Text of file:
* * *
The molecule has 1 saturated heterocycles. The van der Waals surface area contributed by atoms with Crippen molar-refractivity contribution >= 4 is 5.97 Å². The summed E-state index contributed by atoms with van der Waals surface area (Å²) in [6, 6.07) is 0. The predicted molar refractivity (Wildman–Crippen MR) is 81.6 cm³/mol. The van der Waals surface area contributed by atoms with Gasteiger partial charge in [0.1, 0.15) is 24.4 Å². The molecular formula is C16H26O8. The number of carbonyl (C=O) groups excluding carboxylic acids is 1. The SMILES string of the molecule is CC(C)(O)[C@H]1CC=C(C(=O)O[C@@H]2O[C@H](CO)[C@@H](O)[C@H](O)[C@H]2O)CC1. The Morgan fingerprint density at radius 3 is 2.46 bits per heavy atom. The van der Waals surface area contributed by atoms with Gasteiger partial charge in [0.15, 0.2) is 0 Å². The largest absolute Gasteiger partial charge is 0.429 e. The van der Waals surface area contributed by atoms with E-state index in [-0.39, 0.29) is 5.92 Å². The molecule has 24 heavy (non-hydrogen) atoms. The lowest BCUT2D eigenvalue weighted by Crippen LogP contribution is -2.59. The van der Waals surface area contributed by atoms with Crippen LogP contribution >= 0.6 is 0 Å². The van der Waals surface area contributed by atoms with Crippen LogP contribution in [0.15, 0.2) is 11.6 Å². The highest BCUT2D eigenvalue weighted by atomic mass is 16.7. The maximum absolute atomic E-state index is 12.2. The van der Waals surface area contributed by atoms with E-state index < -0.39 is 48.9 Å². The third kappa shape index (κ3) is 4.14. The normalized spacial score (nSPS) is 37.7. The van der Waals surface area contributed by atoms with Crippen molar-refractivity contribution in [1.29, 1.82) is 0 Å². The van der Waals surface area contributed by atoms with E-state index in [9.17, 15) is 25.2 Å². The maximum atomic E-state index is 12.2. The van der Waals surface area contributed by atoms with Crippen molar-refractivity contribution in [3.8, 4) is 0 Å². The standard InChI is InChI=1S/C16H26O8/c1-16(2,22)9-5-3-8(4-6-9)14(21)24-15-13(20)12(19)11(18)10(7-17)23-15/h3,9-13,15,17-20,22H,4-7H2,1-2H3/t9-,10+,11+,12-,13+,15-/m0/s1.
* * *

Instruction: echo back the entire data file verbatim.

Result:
The molecule has 1 saturated heterocycles. The van der Waals surface area contributed by atoms with Crippen molar-refractivity contribution >= 4 is 5.97 Å². The summed E-state index contributed by atoms with van der Waals surface area (Å²) in [6, 6.07) is 0. The predicted molar refractivity (Wildman–Crippen MR) is 81.6 cm³/mol. The van der Waals surface area contributed by atoms with Gasteiger partial charge in [0.1, 0.15) is 24.4 Å². The molecular formula is C16H26O8. The number of carbonyl (C=O) groups excluding carboxylic acids is 1. The SMILES string of the molecule is CC(C)(O)[C@H]1CC=C(C(=O)O[C@@H]2O[C@H](CO)[C@@H](O)[C@H](O)[C@H]2O)CC1. The Morgan fingerprint density at radius 3 is 2.46 bits per heavy atom. The van der Waals surface area contributed by atoms with Gasteiger partial charge in [0.15, 0.2) is 0 Å². The largest absolute Gasteiger partial charge is 0.429 e. The van der Waals surface area contributed by atoms with E-state index in [-0.39, 0.29) is 5.92 Å². The molecule has 24 heavy (non-hydrogen) atoms. The lowest BCUT2D eigenvalue weighted by Crippen LogP contribution is -2.59. The van der Waals surface area contributed by atoms with Crippen LogP contribution >= 0.6 is 0 Å². The van der Waals surface area contributed by atoms with Crippen LogP contribution in [0.15, 0.2) is 11.6 Å². The highest BCUT2D eigenvalue weighted by atomic mass is 16.7. The maximum absolute atomic E-state index is 12.2. The van der Waals surface area contributed by atoms with E-state index < -0.39 is 48.9 Å². The third kappa shape index (κ3) is 4.14. The normalized spacial score (nSPS) is 37.7. The van der Waals surface area contributed by atoms with Crippen molar-refractivity contribution in [1.29, 1.82) is 0 Å². The van der Waals surface area contributed by atoms with E-state index in [9.17, 15) is 25.2 Å². The maximum atomic E-state index is 12.2. The van der Waals surface area contributed by atoms with Crippen molar-refractivity contribution in [3.8, 4) is 0 Å². The standard InChI is InChI=1S/C16H26O8/c1-16(2,22)9-5-3-8(4-6-9)14(21)24-15-13(20)12(19)11(18)10(7-17)23-15/h3,9-13,15,17-20,22H,4-7H2,1-2H3/t9-,10+,11+,12-,13+,15-/m0/s1.